Czech Refugees in Cold War Canada

Reviewed by Dave Baxter

Posted July 28, 2020

Tens of thousands of Czech refugees left their homeland and came to Canada during the Cold War. Once they got here, many of those same refugees organized and worked to put their fingers on the scales of politics in this country.

Author and historian Jan Raska’s own family left Czechoslovakia in 1985 in search of what he says was “a better life and greater economic opportunities elsewhere.” In his book Czech Refugees in Cold War Canada, he explains that many Czech immigrants who came to Canada between 1945 and 1989 brought with them strong democratic and anti-communist values.

Along with those values came skills at political organization. Czech newcomers, Raska suggests, formed organizations “in which they could attempt to influence developments in their homeland and Canadian foreign policy towards Czechoslovakia.”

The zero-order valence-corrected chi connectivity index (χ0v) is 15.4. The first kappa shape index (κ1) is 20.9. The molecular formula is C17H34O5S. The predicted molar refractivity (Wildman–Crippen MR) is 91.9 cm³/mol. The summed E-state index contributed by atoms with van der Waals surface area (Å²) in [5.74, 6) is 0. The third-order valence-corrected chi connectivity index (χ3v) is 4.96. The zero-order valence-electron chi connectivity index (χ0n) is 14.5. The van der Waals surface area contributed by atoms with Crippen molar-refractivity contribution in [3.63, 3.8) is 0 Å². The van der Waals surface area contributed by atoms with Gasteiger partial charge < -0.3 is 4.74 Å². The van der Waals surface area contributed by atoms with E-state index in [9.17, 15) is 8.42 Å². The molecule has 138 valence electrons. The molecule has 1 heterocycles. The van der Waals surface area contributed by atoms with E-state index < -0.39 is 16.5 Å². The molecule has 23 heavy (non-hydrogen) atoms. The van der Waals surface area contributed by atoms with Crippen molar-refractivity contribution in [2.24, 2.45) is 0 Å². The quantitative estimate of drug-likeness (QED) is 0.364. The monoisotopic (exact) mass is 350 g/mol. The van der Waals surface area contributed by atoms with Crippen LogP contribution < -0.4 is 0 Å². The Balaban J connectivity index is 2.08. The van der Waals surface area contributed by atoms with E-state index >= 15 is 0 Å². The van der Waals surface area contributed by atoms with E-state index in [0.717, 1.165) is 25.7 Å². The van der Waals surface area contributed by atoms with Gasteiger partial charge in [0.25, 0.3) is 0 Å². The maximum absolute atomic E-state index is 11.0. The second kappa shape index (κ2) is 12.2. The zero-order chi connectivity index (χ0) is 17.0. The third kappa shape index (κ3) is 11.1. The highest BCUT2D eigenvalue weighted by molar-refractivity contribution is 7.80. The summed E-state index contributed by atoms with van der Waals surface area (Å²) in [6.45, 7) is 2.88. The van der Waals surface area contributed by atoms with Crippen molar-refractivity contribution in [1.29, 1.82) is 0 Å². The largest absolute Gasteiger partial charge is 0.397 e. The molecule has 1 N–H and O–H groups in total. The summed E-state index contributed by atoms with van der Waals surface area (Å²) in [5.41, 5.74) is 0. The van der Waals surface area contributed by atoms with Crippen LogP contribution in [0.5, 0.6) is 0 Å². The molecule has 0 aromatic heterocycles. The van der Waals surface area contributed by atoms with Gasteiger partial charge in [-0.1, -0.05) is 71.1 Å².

The book tells how Czech refugees and the Canadian government often worked in lockstep, with Canadian authorities advancing the refugees’ anti-communist agenda and the refugees supporting “Canada’s Cold War agenda of preventing communist infiltration.” Raska explains that “they lobbied their fellow citizens for political support in returning a parliamentary democracy to Czechoslovakia while strengthening democratic values in Canada.


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This article originally appeared in the August-September 2020 issue of Canada’s History.

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